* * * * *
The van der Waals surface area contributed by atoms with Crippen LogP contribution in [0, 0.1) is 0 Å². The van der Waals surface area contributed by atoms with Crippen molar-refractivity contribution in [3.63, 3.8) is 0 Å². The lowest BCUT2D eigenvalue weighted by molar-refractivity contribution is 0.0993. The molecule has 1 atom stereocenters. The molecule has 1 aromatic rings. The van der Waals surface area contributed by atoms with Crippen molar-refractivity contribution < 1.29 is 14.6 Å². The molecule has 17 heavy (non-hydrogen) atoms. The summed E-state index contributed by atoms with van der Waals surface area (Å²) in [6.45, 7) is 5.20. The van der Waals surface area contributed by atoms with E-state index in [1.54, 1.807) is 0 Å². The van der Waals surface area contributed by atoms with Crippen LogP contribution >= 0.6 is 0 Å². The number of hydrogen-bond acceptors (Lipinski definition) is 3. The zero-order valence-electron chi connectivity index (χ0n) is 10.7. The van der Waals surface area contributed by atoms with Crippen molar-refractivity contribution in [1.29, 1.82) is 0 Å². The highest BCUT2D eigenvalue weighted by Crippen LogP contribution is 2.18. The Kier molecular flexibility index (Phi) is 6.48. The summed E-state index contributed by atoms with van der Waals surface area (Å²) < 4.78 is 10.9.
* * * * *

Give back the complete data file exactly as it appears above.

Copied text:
The van der Waals surface area contributed by atoms with Crippen LogP contribution in [0, 0.1) is 0 Å². The van der Waals surface area contributed by atoms with Crippen molar-refractivity contribution in [3.63, 3.8) is 0 Å². The lowest BCUT2D eigenvalue weighted by molar-refractivity contribution is 0.0993. The molecule has 1 atom stereocenters. The molecule has 1 aromatic rings. The van der Waals surface area contributed by atoms with Crippen molar-refractivity contribution < 1.29 is 14.6 Å². The molecule has 17 heavy (non-hydrogen) atoms. The summed E-state index contributed by atoms with van der Waals surface area (Å²) in [6.45, 7) is 5.20. The van der Waals surface area contributed by atoms with E-state index in [1.54, 1.807) is 0 Å². The van der Waals surface area contributed by atoms with Crippen LogP contribution >= 0.6 is 0 Å². The number of hydrogen-bond acceptors (Lipinski definition) is 3. The zero-order valence-electron chi connectivity index (χ0n) is 10.7. The van der Waals surface area contributed by atoms with Crippen molar-refractivity contribution in [1.29, 1.82) is 0 Å². The highest BCUT2D eigenvalue weighted by Crippen LogP contribution is 2.18. The Kier molecular flexibility index (Phi) is 6.48. The summed E-state index contributed by atoms with van der Waals surface area (Å²) < 4.78 is 10.9.